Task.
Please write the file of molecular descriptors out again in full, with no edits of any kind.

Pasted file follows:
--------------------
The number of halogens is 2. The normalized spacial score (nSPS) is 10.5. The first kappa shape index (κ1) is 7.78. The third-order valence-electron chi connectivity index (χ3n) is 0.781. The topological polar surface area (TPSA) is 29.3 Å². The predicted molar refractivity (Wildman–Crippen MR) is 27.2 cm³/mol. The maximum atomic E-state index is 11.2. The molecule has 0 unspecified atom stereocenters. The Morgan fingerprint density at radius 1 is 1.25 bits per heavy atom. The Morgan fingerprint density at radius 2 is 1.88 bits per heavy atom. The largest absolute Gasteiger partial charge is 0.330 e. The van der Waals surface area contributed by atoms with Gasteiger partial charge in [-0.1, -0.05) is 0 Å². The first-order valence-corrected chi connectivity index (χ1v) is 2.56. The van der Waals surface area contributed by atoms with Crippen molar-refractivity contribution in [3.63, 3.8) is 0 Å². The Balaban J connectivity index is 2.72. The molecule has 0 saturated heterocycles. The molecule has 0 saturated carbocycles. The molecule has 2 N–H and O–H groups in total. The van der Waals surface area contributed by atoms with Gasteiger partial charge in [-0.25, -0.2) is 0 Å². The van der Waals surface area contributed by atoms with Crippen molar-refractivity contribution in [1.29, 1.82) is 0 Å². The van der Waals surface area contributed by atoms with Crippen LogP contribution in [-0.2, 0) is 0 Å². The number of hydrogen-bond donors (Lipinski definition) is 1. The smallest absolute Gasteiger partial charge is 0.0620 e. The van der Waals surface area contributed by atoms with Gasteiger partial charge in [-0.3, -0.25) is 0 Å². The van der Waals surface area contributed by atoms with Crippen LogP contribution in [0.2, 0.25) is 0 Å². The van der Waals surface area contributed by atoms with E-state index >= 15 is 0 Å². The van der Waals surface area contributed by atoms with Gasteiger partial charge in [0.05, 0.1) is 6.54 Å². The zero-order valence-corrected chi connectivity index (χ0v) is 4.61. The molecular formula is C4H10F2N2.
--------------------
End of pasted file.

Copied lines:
The number of halogens is 2. The normalized spacial score (nSPS) is 10.5. The first kappa shape index (κ1) is 7.78. The third-order valence-electron chi connectivity index (χ3n) is 0.781. The topological polar surface area (TPSA) is 29.3 Å². The predicted molar refractivity (Wildman–Crippen MR) is 27.2 cm³/mol. The maximum atomic E-state index is 11.2. The molecule has 0 unspecified atom stereocenters. The Morgan fingerprint density at radius 1 is 1.25 bits per heavy atom. The Morgan fingerprint density at radius 2 is 1.88 bits per heavy atom. The largest absolute Gasteiger partial charge is 0.330 e. The van der Waals surface area contributed by atoms with Gasteiger partial charge in [-0.1, -0.05) is 0 Å². The first-order valence-corrected chi connectivity index (χ1v) is 2.56. The van der Waals surface area contributed by atoms with Crippen molar-refractivity contribution in [3.63, 3.8) is 0 Å². The Balaban J connectivity index is 2.72. The molecule has 0 saturated heterocycles. The molecule has 0 saturated carbocycles. The molecule has 2 N–H and O–H groups in total. The van der Waals surface area contributed by atoms with Gasteiger partial charge in [-0.25, -0.2) is 0 Å². The van der Waals surface area contributed by atoms with Crippen molar-refractivity contribution in [1.29, 1.82) is 0 Å². The van der Waals surface area contributed by atoms with Crippen LogP contribution in [-0.2, 0) is 0 Å². The number of hydrogen-bond donors (Lipinski definition) is 1. The smallest absolute Gasteiger partial charge is 0.0620 e. The van der Waals surface area contributed by atoms with Gasteiger partial charge in [-0.3, -0.25) is 0 Å². The van der Waals surface area contributed by atoms with Crippen LogP contribution in [0.2, 0.25) is 0 Å². The van der Waals surface area contributed by atoms with E-state index >= 15 is 0 Å². The van der Waals surface area contributed by atoms with Gasteiger partial charge in [0.05, 0.1) is 6.54 Å². The zero-order valence-corrected chi connectivity index (χ0v) is 4.61. The molecular formula is C4H10F2N2.